You would think that breathing would be as easy as inhaling and exhaling, requiring no thought at all. But for people with COPD, breathing can sometimes be very difficult - sometimes seeming almost impossible. Today we're going to begin to talk about proper breathing techniques with COPD. Some of these techniques can be used with other pulmonary disorders as well, but as always, check with your doctor or respiratory health care professional before starting to use any new technique or exercise. We talk a lot here about knowing what's going on in your lungs, and when it comes to breathing techniques, this is no exception. Remember, we're here to help take away some of the mystery - and the confusion - about why in the heck it can be so hard to breathe! Here are some key terms and abbreviations: COPD - Chronic Obstructive Pulmonary Disease SOB - Shortness of Breath (also called dyspnea - disp´-nee-uh) PLB - Pursed Lips Breathing DB - Diap...
When you're short of breath, it's hard or uncomfortable for you to take in the oxygen your body needs. You may feel as if you're not getting enough air. Sometimes mild breathing problems are from a stuffy nose or strenuous exercise.
Many conditions can make you feel short of breath. Lung conditions such as asthma, emphysema, or pneumonia cause breathing difficulties. Heart disease can make you feel breathless if your heart cannot pump enough blood to supply oxygen to your body and stress caused by anxiety can make it hard for you to breathe.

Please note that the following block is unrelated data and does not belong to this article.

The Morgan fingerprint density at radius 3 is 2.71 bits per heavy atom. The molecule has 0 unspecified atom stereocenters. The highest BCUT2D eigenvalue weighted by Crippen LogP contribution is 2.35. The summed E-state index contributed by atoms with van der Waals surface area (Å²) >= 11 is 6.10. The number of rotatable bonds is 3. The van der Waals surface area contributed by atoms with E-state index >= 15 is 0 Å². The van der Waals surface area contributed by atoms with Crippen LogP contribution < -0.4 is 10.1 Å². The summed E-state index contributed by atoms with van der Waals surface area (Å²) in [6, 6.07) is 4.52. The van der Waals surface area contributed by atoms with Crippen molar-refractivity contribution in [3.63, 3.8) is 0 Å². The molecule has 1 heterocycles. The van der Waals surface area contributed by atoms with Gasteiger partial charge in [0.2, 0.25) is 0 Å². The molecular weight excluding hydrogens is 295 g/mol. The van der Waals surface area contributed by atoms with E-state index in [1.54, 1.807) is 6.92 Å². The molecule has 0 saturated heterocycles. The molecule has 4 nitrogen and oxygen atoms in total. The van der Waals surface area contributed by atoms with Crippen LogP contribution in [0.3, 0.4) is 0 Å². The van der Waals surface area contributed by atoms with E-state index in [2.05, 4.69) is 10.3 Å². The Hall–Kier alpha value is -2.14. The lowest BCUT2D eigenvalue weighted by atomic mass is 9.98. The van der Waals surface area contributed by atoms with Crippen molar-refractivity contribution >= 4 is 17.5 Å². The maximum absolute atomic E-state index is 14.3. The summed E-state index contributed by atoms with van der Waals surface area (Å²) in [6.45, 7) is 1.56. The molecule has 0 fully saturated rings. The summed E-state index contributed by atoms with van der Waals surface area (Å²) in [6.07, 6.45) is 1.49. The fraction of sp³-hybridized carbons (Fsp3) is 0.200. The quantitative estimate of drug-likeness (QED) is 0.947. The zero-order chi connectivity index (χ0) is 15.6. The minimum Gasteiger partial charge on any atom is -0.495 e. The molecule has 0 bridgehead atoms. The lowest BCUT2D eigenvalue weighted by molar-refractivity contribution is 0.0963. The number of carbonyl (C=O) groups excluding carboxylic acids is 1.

Several breast cancer treatments may cause breathing problems or shortness of breath:
some hormonal therapies:
Femara (chemical name: letrozole)
Evista (chemical name: raloxifene)
Fareston (chemical name: toremifene)
Faslodex (chemical name: fulvestrant)
Herceptin (chemical name: trastuzumab), a targeted therapy
Tykerb (chemical name: lapatinib), a targeted therapy
A number of pain medications, such as...
The use of narcotic drugs such as opioids has been up and down over the years. Concern about dependence and addiction led to tighter controls on their long-term use. But an increase in support for their use in the late 1990s brought the debate back out into the open. As a result, there was a rash of studies done using opioids for chronic pain problems. In this report, the issues are reviewed and the results of recent randomized-controlled trials (RCTs) are presented. Most of the studies done were with arthritic patients and people with neuropathic (nerve-related) pain. There had been some belief that opioids couldn't treat neuropathic conditions effectively. The studies all showed that opioids do, indeed, control pain in all conditions tested. But it should be noted that the studies were short-term and the doses used were moderate. Although pain was well-controlled, this did not always translate into improved function. Function was defined differently in various studies but included mot...
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